An Important Early Contribution to the Field of Political Science
This work received high praise from Chancellor Kent, Henry Clay, Rufus Choate, Joseph Story and others. At the time of publication, there was a great deal of debate about the interpretation of the United States Constitution, and this book is Lieber's contribution to the mix. He asserts that Constitutions should be construed closely, since their words were carefully measured, and distinguishes between interpretation ("the art of finding out the true sense of any form of words") and construction as the drawing of conclusions respecting the subjects that lie outside the direct expression of the text.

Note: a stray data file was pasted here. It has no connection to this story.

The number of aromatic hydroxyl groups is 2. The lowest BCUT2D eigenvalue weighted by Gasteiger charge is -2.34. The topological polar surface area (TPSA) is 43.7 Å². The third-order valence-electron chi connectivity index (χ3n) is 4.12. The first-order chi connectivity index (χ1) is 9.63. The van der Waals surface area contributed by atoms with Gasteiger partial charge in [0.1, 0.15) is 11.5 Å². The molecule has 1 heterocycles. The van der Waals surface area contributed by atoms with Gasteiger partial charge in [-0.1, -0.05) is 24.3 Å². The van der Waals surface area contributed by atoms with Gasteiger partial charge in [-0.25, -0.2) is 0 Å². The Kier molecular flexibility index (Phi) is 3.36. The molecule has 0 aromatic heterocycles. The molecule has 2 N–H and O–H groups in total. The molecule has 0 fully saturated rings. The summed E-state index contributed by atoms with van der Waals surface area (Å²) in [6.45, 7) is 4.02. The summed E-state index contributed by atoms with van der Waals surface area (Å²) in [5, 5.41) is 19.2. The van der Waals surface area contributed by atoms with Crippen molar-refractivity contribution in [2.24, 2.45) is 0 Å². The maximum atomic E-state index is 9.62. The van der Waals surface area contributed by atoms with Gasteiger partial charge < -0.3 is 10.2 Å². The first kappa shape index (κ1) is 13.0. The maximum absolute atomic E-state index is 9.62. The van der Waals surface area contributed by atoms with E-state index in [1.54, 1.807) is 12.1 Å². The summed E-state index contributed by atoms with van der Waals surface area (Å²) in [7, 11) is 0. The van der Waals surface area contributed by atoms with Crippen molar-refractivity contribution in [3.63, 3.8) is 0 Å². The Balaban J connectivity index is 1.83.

Francis Lieber was a Prussian scholar and political activist who was persecuted there for his liberalism. He emigrated to the United States in 1827, and his writings, among them an encyclopedia that was the foundation of the Encyclopedia Britannica, advanced his reputation. He became professor of history and political economy at South Carolina College, and was later appointed to the same chair at Columbia College. In 1865 he moved to Columbia Law School, where he was renowned as a prominent political philosopher. He is also known for his assistance to Abraham Lincoln in drafting legal guidelines of humane conduct for the Union army, the most well-known being General Orders Number 100, or the "Lieber Code," which went on to be adopted by other military organizations, and was influential as the basis for international law treaties such as the Hague Regulations of 1907.